Friday, March 26, 2010

Pope May Be at Crossroads on Abuse, Forced to Reconcile Policy and Words

Pope May Be at Crossroads on Abuse, Forced to Reconcile Policy and Words

© The New York Times 2010

ROME — Even as Pope Benedict XVI, faced with a sexual abuse scandal spreading across Europe, has called on victims to come forward and urged clerics to cooperate with civil justice, those strong words are running up against the complexities of his past.

“He is at a crossroads,” said Marco Politi, a veteran Italian Vatican journalist. “What’s extraordinary is that the scandal has reached the heart of the center of the church. Up to now it was far away — in the States, in Canada, in Brazil, in Australia. Then it came to Europe, to Ireland.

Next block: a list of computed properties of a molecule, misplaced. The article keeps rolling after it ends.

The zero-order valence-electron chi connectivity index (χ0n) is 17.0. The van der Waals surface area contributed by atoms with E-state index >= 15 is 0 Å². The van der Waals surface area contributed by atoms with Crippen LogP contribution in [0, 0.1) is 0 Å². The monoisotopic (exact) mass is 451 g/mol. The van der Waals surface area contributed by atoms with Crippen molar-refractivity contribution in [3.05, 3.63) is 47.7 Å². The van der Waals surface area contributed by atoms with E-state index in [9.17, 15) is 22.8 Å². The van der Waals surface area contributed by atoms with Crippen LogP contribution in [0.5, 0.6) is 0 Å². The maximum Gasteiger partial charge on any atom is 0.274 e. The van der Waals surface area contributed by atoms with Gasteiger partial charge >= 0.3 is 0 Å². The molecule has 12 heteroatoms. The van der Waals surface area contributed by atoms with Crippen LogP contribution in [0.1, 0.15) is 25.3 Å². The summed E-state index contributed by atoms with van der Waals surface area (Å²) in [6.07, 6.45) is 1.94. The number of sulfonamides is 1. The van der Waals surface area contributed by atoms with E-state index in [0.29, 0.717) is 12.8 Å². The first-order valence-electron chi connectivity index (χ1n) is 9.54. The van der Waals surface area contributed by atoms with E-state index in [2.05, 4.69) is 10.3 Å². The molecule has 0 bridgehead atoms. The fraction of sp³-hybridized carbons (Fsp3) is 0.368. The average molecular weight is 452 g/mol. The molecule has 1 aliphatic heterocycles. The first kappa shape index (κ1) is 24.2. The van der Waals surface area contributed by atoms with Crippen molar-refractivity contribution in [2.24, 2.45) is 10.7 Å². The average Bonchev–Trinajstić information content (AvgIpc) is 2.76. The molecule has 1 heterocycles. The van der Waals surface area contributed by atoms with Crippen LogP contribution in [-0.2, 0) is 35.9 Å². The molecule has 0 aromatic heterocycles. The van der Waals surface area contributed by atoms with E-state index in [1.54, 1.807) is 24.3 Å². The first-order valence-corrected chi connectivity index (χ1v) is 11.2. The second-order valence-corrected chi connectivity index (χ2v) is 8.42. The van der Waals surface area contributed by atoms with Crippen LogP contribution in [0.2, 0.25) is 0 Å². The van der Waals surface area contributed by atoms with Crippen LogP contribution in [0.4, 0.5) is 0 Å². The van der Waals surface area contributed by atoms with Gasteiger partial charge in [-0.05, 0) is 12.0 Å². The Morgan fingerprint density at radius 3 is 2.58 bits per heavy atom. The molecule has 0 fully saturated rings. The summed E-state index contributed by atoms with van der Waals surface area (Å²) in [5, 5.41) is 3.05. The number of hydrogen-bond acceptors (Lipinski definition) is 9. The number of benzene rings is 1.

“Then it came to his motherland,” Mr. Politi added of Benedict’s native Germany. “Then it came to his diocese, and now it’s coming to the heart of the government of the church — and he has to give an answer.”

Last weekend, in a heartfelt letter to Irish Catholics reeling from reports of decades of systemic sexual abuse, Benedict apologized but did not discipline any church leaders who had covered up abuses, fueling growing anger in Ireland.

Mr. Politi said the pope in his letter had “set a very rigorous line: The search for truth, full transparency, listening to victims, punishing guilt and deference to state courts. The issue now is how he will handle the past.”

As archbishop of Munich and Freising from 1977 to 1982, the future pope approved the transfer to Munich for psychiatric treatment of a priest who had sexually abused boys. The priest, the Rev. Peter Hullermann, was quickly returned to pastoral work with children. This month, a subordinate took responsibility for the decision, although internal church documents show that Benedict, then Cardinal Joseph Ratzinger, was copied on a memorandum informing him of the transfer. Benedict has not addressed the issue.